Thursday, July 24, 2008

10 Marketing Myths That Can Kill Your Book and Career (And Their Remedies!)

Here are excuses many authors use not to promote, killers all. Each includes advice that will help a writer salvage his book and career from wrong thinking.

 "My book is doing well enough. My career is on an upturn. I can easily take a year off from promoting to write." Advice: Cut back if you must but slot in some time to keep the efforts you've already made at least at a simmer.

 "I hear everyone is cutting back on promotion so why shouldn't I?" Advice: Didn't your mother ever ask you, "If Johnny jumped off a cliff, would you do it, too?" Look at those authors. If they're selling lots of books, it's because somebody (their publisher, bookstores, their publicists) is promoting them. I'll bet, though, that most of the authors saying this aren't selling very many. Look at your situation. If you don't do it, who will do it for you?

 "I like Carolyn's Frugal Book Promoter idea so I'm going to only do things that cost no money at all." Advice: Hey! Frugal is one thing. Cheap is another. Some of the best things you can do cost some money. An example is American Booksellers Association Advance Access program. Find it at www.bookweb.org. Careful though. Always weigh the "rightness" of any program for your particular book.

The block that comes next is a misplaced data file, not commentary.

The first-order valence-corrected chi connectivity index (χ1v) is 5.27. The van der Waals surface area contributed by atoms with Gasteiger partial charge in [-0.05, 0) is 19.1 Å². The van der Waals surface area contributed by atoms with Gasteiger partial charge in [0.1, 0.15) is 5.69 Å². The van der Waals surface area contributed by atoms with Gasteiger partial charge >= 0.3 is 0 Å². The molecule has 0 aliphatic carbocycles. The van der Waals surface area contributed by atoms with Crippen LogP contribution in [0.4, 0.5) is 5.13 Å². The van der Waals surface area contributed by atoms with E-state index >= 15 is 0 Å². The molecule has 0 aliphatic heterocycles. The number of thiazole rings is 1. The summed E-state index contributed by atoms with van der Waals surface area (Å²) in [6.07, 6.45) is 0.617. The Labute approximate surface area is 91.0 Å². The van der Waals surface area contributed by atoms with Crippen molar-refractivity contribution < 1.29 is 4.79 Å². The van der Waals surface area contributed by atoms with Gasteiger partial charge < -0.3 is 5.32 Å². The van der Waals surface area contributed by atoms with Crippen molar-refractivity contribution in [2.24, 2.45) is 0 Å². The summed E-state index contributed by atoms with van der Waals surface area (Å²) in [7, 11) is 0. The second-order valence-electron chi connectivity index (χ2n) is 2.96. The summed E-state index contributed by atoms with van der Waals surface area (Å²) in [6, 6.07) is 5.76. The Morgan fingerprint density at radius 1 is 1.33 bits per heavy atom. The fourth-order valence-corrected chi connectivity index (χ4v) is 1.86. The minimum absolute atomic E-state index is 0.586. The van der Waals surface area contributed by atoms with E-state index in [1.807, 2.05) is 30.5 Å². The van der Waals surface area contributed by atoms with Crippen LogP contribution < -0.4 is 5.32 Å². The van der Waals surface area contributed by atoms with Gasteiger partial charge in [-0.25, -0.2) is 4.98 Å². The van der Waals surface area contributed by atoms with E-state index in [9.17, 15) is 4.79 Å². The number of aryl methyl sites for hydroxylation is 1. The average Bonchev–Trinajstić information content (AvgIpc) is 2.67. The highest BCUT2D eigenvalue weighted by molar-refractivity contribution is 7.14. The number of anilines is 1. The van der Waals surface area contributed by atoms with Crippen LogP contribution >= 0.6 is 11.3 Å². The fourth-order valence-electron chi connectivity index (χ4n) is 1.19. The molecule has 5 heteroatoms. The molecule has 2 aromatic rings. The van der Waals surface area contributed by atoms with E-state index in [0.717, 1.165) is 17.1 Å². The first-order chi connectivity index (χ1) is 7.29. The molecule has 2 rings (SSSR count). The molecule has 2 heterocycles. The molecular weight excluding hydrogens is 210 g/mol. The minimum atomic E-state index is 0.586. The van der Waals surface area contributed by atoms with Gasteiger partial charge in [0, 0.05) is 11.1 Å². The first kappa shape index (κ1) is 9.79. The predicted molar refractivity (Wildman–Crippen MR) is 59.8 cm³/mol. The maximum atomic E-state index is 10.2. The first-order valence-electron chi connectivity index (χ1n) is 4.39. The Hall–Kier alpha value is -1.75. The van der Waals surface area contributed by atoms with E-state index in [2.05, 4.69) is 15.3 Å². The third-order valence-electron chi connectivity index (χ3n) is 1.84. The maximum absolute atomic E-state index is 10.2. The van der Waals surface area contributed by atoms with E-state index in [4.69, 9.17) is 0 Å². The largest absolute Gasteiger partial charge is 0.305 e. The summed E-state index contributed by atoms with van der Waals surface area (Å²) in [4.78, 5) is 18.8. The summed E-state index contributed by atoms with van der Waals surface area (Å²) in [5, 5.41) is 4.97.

 "I'm gong to examine everything I'm doing and only continue what I can prove is working." Advice: You may not be able to prove much, if anything. That's not the way marketing works. Judge how well your entire campaign is going only after you have given it plenty of time to work. If one thing is working well, maybe it is because your title or name is being seen elsewhere. Balance your campaign, yes. Try new things, yes. Cut back on a few only if you must. Keep in mind that book sales are not necessarily the most valid way to evaluate your promotion.

 "Nothing I've tried works. I'm giving up." Advice. You may be on the brink. Or maybe you've been giving up on each aspect of your campaign too early. Any marketing plan must be many-pronged, frequent and long-term.

 "If I cut back on promotion and find my sales slipping, I can always gear up again." Advice: Yikes! Good publicity and promotion build. It's like skipping rocks on a pond. With each stone, ripples wave out, out, out. Eventually, after you've skipped lots and lots of stones, the results start coming back to you in waves. If you stop whipping those stones into the water, the results dissipate. It will take a long time to get enough stones dancing across the water again to match what you've done and, once you lose momentum, you may never get it back.

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Carolyn Howard-Johnson is the author of The Frugal Book Promoter: How to Do What Your Publisher Won't, The Frugal Editor: Put Your Best Book Forward to Avoid Humiliation and Ensure Success and an Amazon Short, "The Great First Impression Book Proposal: Everything You Need To Know To Sell Your Book in 20 Minutes or Less." Learn more at www.howtodoitfrugally.com.

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